Cholecystectomy is the surgical removal of the gallbladder. Cholecystectomy is a common treatment of symptomatic gallstones and other gallbladder conditions. This study from MacFadyen et al. reviewd laparoscopic cholecystectomy in the United States from 1989 to 1995. A total of 114,005 cases were analysed and 561 major bile duct injuries (0.50%) and 401 bile leaks from the cystic duct or liver bed (0.38%) were recorded. Based on this review of laparoscopic cholecystectomies, the authors found that the morbidity and mortality rates are similar to open surgery. In addition, the rate of bile duct injuries and leaks is higher than in open cholecystectomy. Furthermore, bile duct injuries can be minimised by lateral retraction of the gallbladder neck and careful dissection of Calot's triangle, the cystic duct-gallbladder junction, and the cystic duct-common bile duct junction.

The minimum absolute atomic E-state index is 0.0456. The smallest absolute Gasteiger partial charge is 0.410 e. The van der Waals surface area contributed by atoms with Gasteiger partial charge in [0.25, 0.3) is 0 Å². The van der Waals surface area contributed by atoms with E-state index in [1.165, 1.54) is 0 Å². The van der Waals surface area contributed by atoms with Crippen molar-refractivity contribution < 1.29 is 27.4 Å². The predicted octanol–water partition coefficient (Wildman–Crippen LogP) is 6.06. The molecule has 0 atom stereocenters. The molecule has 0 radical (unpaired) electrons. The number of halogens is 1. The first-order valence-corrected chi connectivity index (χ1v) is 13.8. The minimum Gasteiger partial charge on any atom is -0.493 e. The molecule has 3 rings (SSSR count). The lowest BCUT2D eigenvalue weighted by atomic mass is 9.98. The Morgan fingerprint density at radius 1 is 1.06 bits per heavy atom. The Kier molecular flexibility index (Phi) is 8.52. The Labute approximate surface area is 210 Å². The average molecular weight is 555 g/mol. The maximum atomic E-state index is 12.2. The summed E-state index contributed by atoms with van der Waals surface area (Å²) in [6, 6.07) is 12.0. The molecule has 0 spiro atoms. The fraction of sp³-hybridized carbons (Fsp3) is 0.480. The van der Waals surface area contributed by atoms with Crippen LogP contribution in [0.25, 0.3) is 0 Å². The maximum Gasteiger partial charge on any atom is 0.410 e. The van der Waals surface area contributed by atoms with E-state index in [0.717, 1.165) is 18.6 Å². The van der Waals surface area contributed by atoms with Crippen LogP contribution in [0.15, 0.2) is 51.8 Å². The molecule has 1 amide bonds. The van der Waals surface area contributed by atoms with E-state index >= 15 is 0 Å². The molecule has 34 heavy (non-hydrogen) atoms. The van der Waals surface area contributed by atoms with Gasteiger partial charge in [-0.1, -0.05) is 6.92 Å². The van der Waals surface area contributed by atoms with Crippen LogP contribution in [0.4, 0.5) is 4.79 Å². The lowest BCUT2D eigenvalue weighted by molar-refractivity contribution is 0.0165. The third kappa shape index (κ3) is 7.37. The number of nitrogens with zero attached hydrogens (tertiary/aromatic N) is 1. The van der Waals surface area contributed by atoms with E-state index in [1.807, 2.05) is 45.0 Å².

11. News Article
    A surgeon who burned his initials on to the livers of two patients during transplant surgery has been struck off the medical register. Simon Bramhall, 57, admitted using an argon beam – used to stop livers bleeding during operations and to highlight an area to be worked on – to sign “SB” into his patients’ organs in 2013 while working at Birmingham’s Queen Elizabeth hospital. On Tuesday, a review by the Medical Practitioners Tribunal Service (MPTS) concluded Bramhall’s actions were “borne out of a degree of professional arrogance” and that they “undermined” public trust in the medical profession. Bramhall, of Tarrington, Herefordshire, was first suspended from his post as a consultant surgeon in 2013 after another surgeon spotted the initials during follow-up surgery on one of his patients. A photograph of the 4cm-high branding was taken on a mobile phone. During his sentencing hearing in 2018, Bramhall was told one of the victims suffered serious psychological harm as a result of the branding. The surgeon later told police he branded the organs to relieve operating theatre tensions following difficult and long transplant operations. Read full story Source: The Guardian, 11 January 2022
  12. Content Article